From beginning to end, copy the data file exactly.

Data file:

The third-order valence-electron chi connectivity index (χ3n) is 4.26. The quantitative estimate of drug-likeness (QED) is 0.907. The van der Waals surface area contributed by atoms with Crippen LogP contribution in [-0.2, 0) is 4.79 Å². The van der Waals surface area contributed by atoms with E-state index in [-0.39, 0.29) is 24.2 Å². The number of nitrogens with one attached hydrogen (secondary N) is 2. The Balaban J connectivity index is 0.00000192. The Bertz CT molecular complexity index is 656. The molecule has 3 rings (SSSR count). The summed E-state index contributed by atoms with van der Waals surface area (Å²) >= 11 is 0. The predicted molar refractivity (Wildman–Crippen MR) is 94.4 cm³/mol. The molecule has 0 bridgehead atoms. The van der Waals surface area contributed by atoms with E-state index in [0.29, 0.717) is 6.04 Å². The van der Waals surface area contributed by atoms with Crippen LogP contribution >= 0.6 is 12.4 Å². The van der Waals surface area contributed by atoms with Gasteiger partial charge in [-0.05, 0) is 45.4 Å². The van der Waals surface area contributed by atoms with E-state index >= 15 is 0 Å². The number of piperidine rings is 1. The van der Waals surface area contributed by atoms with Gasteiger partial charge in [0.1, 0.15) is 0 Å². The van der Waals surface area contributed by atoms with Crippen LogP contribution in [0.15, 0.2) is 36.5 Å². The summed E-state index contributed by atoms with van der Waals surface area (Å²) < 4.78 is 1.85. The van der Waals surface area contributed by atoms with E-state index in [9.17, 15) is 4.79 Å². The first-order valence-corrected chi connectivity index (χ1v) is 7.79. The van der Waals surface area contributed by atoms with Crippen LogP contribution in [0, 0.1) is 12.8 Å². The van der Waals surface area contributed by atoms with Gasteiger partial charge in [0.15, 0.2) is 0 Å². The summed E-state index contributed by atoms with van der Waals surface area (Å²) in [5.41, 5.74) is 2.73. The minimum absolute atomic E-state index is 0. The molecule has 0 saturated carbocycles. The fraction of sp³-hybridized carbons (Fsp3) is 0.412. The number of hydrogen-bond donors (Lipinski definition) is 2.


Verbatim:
The third-order valence-electron chi connectivity index (χ3n) is 4.26. The quantitative estimate of drug-likeness (QED) is 0.907. The van der Waals surface area contributed by atoms with Crippen LogP contribution in [-0.2, 0) is 4.79 Å². The van der Waals surface area contributed by atoms with E-state index in [-0.39, 0.29) is 24.2 Å². The number of nitrogens with one attached hydrogen (secondary N) is 2. The Balaban J connectivity index is 0.00000192. The Bertz CT molecular complexity index is 656. The molecule has 3 rings (SSSR count). The summed E-state index contributed by atoms with van der Waals surface area (Å²) >= 11 is 0. The predicted molar refractivity (Wildman–Crippen MR) is 94.4 cm³/mol. The molecule has 0 bridgehead atoms. The van der Waals surface area contributed by atoms with E-state index in [0.29, 0.717) is 6.04 Å². The van der Waals surface area contributed by atoms with Crippen LogP contribution >= 0.6 is 12.4 Å². The van der Waals surface area contributed by atoms with Gasteiger partial charge in [-0.05, 0) is 45.4 Å². The van der Waals surface area contributed by atoms with E-state index >= 15 is 0 Å². The number of piperidine rings is 1. The van der Waals surface area contributed by atoms with Gasteiger partial charge in [0.1, 0.15) is 0 Å². The van der Waals surface area contributed by atoms with Crippen LogP contribution in [0.15, 0.2) is 36.5 Å². The summed E-state index contributed by atoms with van der Waals surface area (Å²) < 4.78 is 1.85. The van der Waals surface area contributed by atoms with E-state index in [9.17, 15) is 4.79 Å². The first-order valence-corrected chi connectivity index (χ1v) is 7.79. The van der Waals surface area contributed by atoms with Crippen LogP contribution in [0, 0.1) is 12.8 Å². The van der Waals surface area contributed by atoms with Gasteiger partial charge in [0.15, 0.2) is 0 Å². The summed E-state index contributed by atoms with van der Waals surface area (Å²) in [5.41, 5.74) is 2.73. The minimum absolute atomic E-state index is 0. The molecule has 0 saturated carbocycles. The fraction of sp³-hybridized carbons (Fsp3) is 0.412. The number of hydrogen-bond donors (Lipinski definition) is 2.